Simpson (2006) identifies the first stage in respiratory assessment as preparing the patient for an assessment making sure that the patient is comfortable and patient has been explained with the procedure and consented verbally. It also involves making sure that patient is seated in an upright position to facilitate maximum lung expansion. According to Bickely (2003) and Moore (2007) an upright position also helps to access the anterior and posterior thorax. Moreover, it is responsibility of the nurse to make sure that a suitable environment is provided in order to ensure privacy. Cox (2001) agrees that this can help physical and psychological comfort for the patient. Simpson (2006) and Hunter & Rawlings-Anderson (2008) states that using the look listen and feel approach during an initial assessment stage is paramount as by observing a patient can give us lots of vital information about their condition. This involves observing the patient to determine the degree of breathlessness, distress, cyanosis and their speech pattern. Vital sings of the patient must be noted as an emergency interventions must be provided such as oxygen therapy is provided if signs of restlessness, anxiety, inability to focus on the conversation or laboured breathing is shown. Addressing such issues is paramount before continuing to take the full assessment of the patient. (Cox , 2001).
Simpson (2006) identifies the next stage of respiratory assessment as history taking stage. However, Kennedy (2007) suggests that the respiratory assessment should begin with history taking stage as it provides vital information which can help to identify the cause of respiratory illness. Simpson (2006) also agrees that in some cases patient’s condition might not allow to obtain history such as if patient is unconscious. In this instance the nurse has to rely on patient’s family to provide as much information as they can. Finesilver (2003) agrees with this stating that the purpose of physical examination is to emphasize the information gathered from history. Finesilver (2003) also agrees that it enables the nurse to assess the patient’s mental status which can indicate if the information provided by patient is accurate or not. As agreed by Cox (2001) above a compromised mental status of the patient can be as a result of hypoxemia, anxiety, laboured breathing which affects the history taking process.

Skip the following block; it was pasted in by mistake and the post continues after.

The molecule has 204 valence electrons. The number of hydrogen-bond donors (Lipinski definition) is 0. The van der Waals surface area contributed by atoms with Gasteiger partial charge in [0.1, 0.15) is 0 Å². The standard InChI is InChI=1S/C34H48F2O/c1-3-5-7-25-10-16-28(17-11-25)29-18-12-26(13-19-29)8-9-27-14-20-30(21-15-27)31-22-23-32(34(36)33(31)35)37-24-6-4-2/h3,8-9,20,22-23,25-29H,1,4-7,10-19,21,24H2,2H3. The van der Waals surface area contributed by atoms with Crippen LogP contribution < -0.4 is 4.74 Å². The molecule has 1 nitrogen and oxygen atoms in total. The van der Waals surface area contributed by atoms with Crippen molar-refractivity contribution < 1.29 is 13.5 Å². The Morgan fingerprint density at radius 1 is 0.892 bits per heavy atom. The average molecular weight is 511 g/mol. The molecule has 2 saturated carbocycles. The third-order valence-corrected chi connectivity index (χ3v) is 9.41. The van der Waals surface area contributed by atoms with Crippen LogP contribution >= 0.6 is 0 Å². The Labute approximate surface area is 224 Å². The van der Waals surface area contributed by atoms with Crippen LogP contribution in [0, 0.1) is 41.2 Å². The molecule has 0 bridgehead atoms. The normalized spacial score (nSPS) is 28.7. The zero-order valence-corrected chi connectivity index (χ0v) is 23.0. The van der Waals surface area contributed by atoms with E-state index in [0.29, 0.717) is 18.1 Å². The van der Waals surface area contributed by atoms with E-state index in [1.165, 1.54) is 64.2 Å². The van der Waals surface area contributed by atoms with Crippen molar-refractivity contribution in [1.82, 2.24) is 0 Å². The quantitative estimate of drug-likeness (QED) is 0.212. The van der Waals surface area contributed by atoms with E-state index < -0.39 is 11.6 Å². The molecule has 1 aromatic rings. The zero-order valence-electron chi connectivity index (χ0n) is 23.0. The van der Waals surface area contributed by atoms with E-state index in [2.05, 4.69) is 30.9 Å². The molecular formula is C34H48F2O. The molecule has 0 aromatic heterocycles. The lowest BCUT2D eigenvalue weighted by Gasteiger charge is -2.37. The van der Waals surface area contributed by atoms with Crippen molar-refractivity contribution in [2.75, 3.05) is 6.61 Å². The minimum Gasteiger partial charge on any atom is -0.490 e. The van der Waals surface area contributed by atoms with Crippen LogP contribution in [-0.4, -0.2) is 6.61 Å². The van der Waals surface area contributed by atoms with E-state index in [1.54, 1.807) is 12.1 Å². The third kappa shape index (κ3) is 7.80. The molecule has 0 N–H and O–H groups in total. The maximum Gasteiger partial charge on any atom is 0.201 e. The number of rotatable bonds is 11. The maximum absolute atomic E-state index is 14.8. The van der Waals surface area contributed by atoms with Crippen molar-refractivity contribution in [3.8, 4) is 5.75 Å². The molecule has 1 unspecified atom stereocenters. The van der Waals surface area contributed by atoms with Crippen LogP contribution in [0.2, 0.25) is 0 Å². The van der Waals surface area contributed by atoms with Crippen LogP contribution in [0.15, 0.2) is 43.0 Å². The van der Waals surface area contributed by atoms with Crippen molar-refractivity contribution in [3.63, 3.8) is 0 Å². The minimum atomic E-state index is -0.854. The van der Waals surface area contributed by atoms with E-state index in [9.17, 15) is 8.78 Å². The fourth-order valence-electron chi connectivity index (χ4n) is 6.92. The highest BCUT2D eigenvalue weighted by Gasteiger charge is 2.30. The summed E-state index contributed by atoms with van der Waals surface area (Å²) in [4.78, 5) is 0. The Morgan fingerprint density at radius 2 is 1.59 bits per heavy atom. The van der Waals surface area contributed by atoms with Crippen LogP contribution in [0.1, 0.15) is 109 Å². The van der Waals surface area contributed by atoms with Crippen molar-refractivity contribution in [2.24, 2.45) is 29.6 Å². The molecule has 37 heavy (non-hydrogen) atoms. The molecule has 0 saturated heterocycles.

Jarvis (2004) and Cox (2001) identify main areas of focus for a respiratory history as following. The main focus of the history taking should be on patient’s presenting complain which can help to lead the diagnosis process. However other components of history taking are equally important as that can indicate if patient has chronic or acute illness. Jarvis (2004) also emphasizes on finding about patients present health status by asking questions such as if they had cough, shortness of breath, chest pain while breathing. Patients past history medical and surgical history also plays an important part in history taking as that will help to indicate if patient is suffering from any secondary illness that is caused by any underlying problems that patient may have already. Other components of history taking process include smoking history, environmental exposure history, family health and travel history. It is also supported by Reinke (2008).
The next stage of respiratory assessment includes physical examination. Simpson (2006) & Rhoads (2006) states physical examination stage of respiratory assessment involves four stages which are identified as inspection, palpation, percussion and auscultation. Sheppard, Adam & Wright (2006) claims that this stage involves using look, listen and feel approach. Moore and Woodrow (2004) identifies the main components of inspection stage as counting respiratory rate, checking the rhythm, quality of breathing, degree of effort in breathing, skin colour deformities, patient’s mental status and secretions.